a plurality of terminals electrically coupled to the bus bars and disposed between spaced apart ones of the magnetic core material rings, wherein the plurality of terminals comprises at least one terminal disposed between a first pair of the groups of magnetic core material rings and at least one terminal disposed between a second pair of the groups of magnetic core material rings.
2. The inductor assembly of claim 1, wherein each of bus bars has a quarter-cylinder shape.
3. The inductor assembly of claim 1, wherein each of the bus bars has a polygonal cross-section.
4. The inductor assembly of claim 1, wherein the terminals comprise respective tapped holes in the surfaces of the bus bars.
5. The inductor assembly of claim 1, wherein positioning of the magnetic core material rings along the length of the conductor assembly is adjustable.
6. The inductor assembly of claim 1, wherein the magnetic core material rings are circular.
7. The inductor assembly of claim 1, wherein the magnetic core material rings comprise ferrite rings.
8. A filter assembly comprising the inductor assembly of claim 1 and a plurality of capacitors connected to the terminals.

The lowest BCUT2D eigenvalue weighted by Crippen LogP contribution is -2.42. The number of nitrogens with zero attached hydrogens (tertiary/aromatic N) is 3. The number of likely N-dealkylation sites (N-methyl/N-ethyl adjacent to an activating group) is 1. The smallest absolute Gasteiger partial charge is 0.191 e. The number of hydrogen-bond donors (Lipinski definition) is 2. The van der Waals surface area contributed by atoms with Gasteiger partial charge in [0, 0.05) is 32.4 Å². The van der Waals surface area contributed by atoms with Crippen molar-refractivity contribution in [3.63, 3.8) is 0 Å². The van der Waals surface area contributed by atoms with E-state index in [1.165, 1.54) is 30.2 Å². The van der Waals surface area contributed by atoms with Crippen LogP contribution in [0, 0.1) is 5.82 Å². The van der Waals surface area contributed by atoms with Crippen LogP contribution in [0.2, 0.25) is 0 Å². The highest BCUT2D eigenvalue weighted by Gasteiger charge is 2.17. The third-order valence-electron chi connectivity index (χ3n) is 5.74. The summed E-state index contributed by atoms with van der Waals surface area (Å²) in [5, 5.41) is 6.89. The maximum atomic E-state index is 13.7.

9. The inductor assembly of claim 1, wherein each of the bus bars is quarter-cylinder shaped and wherein the bus bars are arranged such that the conductor assembly has a circular cross-section.
10. A multiphase filter assembly comprising:
a plurality of elongate metal bars arranged in a bundle and separated from one another by at least one insulating layer, wherein the bundle, in cross-section, comprises respective ones of the metal bars disposed in respective ones of four different quadrants;
a plurality of magnetic core material rings surrounding the bundle of metal bars and distributed along a length thereof in at least three spaced apart groups, each group comprising at least one magnetic core material ring;